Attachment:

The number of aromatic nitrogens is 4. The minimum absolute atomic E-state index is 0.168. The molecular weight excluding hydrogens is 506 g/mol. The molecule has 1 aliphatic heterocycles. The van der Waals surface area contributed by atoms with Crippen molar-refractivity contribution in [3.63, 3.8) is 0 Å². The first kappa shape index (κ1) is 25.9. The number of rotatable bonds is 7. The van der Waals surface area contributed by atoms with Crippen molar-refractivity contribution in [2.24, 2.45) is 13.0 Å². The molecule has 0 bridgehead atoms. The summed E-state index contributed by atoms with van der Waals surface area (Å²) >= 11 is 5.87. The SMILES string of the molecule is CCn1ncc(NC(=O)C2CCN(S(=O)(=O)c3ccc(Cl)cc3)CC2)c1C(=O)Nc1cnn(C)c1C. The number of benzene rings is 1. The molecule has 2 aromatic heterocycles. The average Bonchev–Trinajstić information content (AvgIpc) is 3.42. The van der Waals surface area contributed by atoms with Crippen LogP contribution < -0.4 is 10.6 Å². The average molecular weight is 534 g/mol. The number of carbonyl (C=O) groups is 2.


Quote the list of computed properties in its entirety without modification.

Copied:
The number of aromatic nitrogens is 4. The minimum absolute atomic E-state index is 0.168. The molecular weight excluding hydrogens is 506 g/mol. The molecule has 1 aliphatic heterocycles. The van der Waals surface area contributed by atoms with Crippen molar-refractivity contribution in [3.63, 3.8) is 0 Å². The first kappa shape index (κ1) is 25.9. The number of rotatable bonds is 7. The van der Waals surface area contributed by atoms with Crippen molar-refractivity contribution in [2.24, 2.45) is 13.0 Å². The molecule has 0 bridgehead atoms. The summed E-state index contributed by atoms with van der Waals surface area (Å²) >= 11 is 5.87. The SMILES string of the molecule is CCn1ncc(NC(=O)C2CCN(S(=O)(=O)c3ccc(Cl)cc3)CC2)c1C(=O)Nc1cnn(C)c1C. The number of benzene rings is 1. The molecule has 2 aromatic heterocycles. The average Bonchev–Trinajstić information content (AvgIpc) is 3.42. The van der Waals surface area contributed by atoms with Crippen LogP contribution < -0.4 is 10.6 Å². The average molecular weight is 534 g/mol. The number of carbonyl (C=O) groups is 2.